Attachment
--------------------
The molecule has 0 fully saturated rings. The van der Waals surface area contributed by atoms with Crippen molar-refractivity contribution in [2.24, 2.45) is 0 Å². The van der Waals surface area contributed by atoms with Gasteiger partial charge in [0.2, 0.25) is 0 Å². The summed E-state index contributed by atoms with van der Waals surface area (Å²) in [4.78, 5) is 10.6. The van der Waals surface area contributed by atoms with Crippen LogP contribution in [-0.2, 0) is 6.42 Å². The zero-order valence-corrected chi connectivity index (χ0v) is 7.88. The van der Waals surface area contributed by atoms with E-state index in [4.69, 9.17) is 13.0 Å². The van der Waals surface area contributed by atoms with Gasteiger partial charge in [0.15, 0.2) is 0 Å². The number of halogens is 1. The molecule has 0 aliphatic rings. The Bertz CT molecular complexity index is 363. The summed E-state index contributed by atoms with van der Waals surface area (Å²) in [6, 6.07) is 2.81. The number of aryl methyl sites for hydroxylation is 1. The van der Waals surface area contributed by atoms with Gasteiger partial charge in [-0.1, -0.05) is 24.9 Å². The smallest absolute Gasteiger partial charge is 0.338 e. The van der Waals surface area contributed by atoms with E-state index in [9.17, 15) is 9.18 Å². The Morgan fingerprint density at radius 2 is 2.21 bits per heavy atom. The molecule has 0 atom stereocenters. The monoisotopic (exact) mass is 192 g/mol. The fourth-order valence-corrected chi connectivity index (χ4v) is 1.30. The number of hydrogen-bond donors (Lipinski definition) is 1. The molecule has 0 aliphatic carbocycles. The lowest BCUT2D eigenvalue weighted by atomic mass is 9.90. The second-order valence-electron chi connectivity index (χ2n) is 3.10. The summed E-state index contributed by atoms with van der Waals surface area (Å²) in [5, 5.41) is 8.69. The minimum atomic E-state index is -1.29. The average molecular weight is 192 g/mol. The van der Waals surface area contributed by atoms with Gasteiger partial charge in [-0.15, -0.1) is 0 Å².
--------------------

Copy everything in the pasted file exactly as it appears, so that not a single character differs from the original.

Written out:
The molecule has 0 fully saturated rings. The van der Waals surface area contributed by atoms with Crippen molar-refractivity contribution in [2.24, 2.45) is 0 Å². The van der Waals surface area contributed by atoms with Gasteiger partial charge in [0.2, 0.25) is 0 Å². The summed E-state index contributed by atoms with van der Waals surface area (Å²) in [4.78, 5) is 10.6. The van der Waals surface area contributed by atoms with Crippen LogP contribution in [-0.2, 0) is 6.42 Å². The zero-order valence-corrected chi connectivity index (χ0v) is 7.88. The van der Waals surface area contributed by atoms with E-state index in [4.69, 9.17) is 13.0 Å². The van der Waals surface area contributed by atoms with Gasteiger partial charge in [0.15, 0.2) is 0 Å². The number of halogens is 1. The molecule has 0 aliphatic rings. The Bertz CT molecular complexity index is 363. The summed E-state index contributed by atoms with van der Waals surface area (Å²) in [6, 6.07) is 2.81. The number of aryl methyl sites for hydroxylation is 1. The van der Waals surface area contributed by atoms with Gasteiger partial charge in [-0.1, -0.05) is 24.9 Å². The smallest absolute Gasteiger partial charge is 0.338 e. The van der Waals surface area contributed by atoms with E-state index in [9.17, 15) is 9.18 Å². The Morgan fingerprint density at radius 2 is 2.21 bits per heavy atom. The molecule has 0 atom stereocenters. The monoisotopic (exact) mass is 192 g/mol. The fourth-order valence-corrected chi connectivity index (χ4v) is 1.30. The number of hydrogen-bond donors (Lipinski definition) is 1. The molecule has 0 aliphatic carbocycles. The lowest BCUT2D eigenvalue weighted by atomic mass is 9.90. The second-order valence-electron chi connectivity index (χ2n) is 3.10. The summed E-state index contributed by atoms with van der Waals surface area (Å²) in [5, 5.41) is 8.69. The minimum atomic E-state index is -1.29. The average molecular weight is 192 g/mol. The van der Waals surface area contributed by atoms with Gasteiger partial charge in [-0.15, -0.1) is 0 Å².